The various embodiments described above can be combined to provide further embodiments. All of the U.S. patents, U.S. patent application publications, U.S. patent applications, foreign patents, foreign patent applications and non-patent publications referred to in this specification and/or listed in the Application Data Sheet are incorporated herein by reference, in their entirety. Aspects of the embodiments can be modified, if necessary to employ concepts of the various patents, applications and publications to provide yet further embodiments.

These and other changes can be made to the embodiments in light of the above-detailed description. In general, in the following claims, the terms used should not be construed to limit the claims to the specific embodiments disclosed in the specification and the claims, but should be construed to include all possible embodiments along with the full scope of equivalents to which such claims are entitled. Accordingly, the claims are not limited by the disclosure.

Patent Citations
Cited PatentFiling datePublication dateApplicantTitle
US2647586Jul 30, 1945Aug 4, 1953Smith Corp A OWide hollow steel propeller blade and method of making the same
US3674379 *Jan 26, 1970Jul 4, 1972Siai Marchetti SpaHelicopter rotor blade
US4389162May 13, 1980Jun 21, 1983Messerschmitt-Boelkow-Blohm Gesellschaft Mit Beschraenkter HaftungRotor blade comprising a plurality of individual sections
US4412784 *Jan 26, 1982Nov 1, 1983Messerschmitt-Boelkow-Blohm GmbhMonocoque type rotor blade
US4995788 *Sep 8, 1989Feb 26, 1991United Technologies CorporationComposite rotor blade
US5320491Jul 9, 1992Jun 14, 1994Northern Power Systems, Inc.Wind turbine rotor aileron
US6179565 *Aug 9, 1999Jan 30, 2001United Technologies CorporationCoolable airfoil structure
US6371730 *Jun 6, 1998Apr 16, 2002Aloys WobbenConnection of a wind energy plant rotor blade to a rotor hub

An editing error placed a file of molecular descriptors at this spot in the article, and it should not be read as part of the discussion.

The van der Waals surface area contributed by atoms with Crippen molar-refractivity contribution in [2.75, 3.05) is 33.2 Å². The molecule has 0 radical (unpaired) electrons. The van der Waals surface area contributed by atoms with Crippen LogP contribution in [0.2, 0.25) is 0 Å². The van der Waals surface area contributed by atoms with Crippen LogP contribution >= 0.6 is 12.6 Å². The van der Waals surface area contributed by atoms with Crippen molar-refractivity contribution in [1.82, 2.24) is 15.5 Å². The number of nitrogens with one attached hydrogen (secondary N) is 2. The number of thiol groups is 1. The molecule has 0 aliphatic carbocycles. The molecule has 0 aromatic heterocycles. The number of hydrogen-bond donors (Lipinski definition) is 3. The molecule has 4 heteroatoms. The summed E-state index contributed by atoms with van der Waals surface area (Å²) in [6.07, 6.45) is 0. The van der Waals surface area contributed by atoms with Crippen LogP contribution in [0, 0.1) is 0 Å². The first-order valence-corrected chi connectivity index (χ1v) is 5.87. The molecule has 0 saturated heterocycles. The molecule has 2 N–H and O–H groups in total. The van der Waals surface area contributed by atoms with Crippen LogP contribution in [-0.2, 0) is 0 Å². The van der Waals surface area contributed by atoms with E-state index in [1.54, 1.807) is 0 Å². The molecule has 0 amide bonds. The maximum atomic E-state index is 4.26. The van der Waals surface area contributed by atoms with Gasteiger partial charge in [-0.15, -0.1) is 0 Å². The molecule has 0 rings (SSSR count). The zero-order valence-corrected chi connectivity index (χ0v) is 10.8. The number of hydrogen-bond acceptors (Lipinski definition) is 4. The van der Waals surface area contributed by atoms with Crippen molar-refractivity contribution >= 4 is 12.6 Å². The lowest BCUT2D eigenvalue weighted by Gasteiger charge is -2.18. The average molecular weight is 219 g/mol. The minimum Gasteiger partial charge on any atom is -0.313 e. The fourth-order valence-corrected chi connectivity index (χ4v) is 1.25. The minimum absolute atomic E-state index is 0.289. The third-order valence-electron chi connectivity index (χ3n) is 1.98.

US20040105752 *Dec 20, 2001Jun 3, 2004Aloys WobbenRotor blade for a wind power installation
US20050180853 *Mar 19, 2003Aug 18, 2005Peter GrabauWind turbine blade with carbon fibre tip
DE10152449A1Oct 26, 2001May 15, 2003Aloys WobbenRotor blade for wind turbine is fitted with system for altering its surface, e.g. pivoting flap or section of rotor which can be wound up on to core
DE19962989A1Dec 24, 1999Jul 5, 2001Aloys WobbenStossverbindung für Hohlprofile
DE20320714U1May 2, 2003Jan 13, 2005Repower Systems AgRotor blade for wind power generator has shell with internal stiffening straps having glass fiber and carbon fiber reinforced sections to increase stiffness
EP0258926A1Aug 14, 1987Mar 9, 1988Strijense Kunststof Technieken B.V.Wind turbine rotor with two rotor blades
EP1184566A1May 26, 2000Mar 6, 2002Martinez Manuel TorresAerogenerator blade
WO2001046582A2Dec 19, 2000Jun 28, 2001Aerodyn Engineering GmbhRotor blade for wind power installations
WO2003078833A1Mar 19, 2003Sep 25, 2003Lm Glasfiber A/SWind turbine blade with carbon fibre tip
Referenced by
Citing PatentFiling datePublication dateApplicantTitle
US9500179Nov 21, 2012Nov 22, 2016Vestas Wind Systems A/SSegmented wind turbine blades with truss connection regions, and associated systems and methods
US20110171038 *Mar 24, 2011Jul 14, 2011Mitsubishi Heavy Industries, Ltd.Wind turbine rotor blade and producing method of wind turbine rotor blade
DE102014206670A1Apr 7, 2014Oct 8, 2015Wobben Properties GmbhRotorblatt einer Windenergieanlage
WO2015155079A1Mar 31, 2015Oct 15, 2015Wobben Properties GmbhRotor blade for a wind turbine
Classifications
U.S. Classification416/230, 416/248
International ClassificationF03B3/12, B63C11/04, B63H1/20
Cooperative ClassificationF05C2201/021, F05B2260/301, F05C2253/16, F05B2280/1071, F05C2201/0448, F05B2280/1021, F03D1/0683, F05B2280/6013, F03D1/0675, Y02E10/721
European ClassificationF03D1/06C6, F03D1/06C6B
Legal Events
DateCodeEventDescription
Apr 17, 2009ASAssignment
Owner name: ALOYS WOBBEN, GERMANY
Free format text: ASSIGNMENT OF ASSIGNORS INTEREST;ASSIGNOR:ROHDEN, ROLF;REEL/FRAME:022563/0593
Effective date: 20081201
Dec 1, 2015FPAYFee payment
Year of fee payment: 4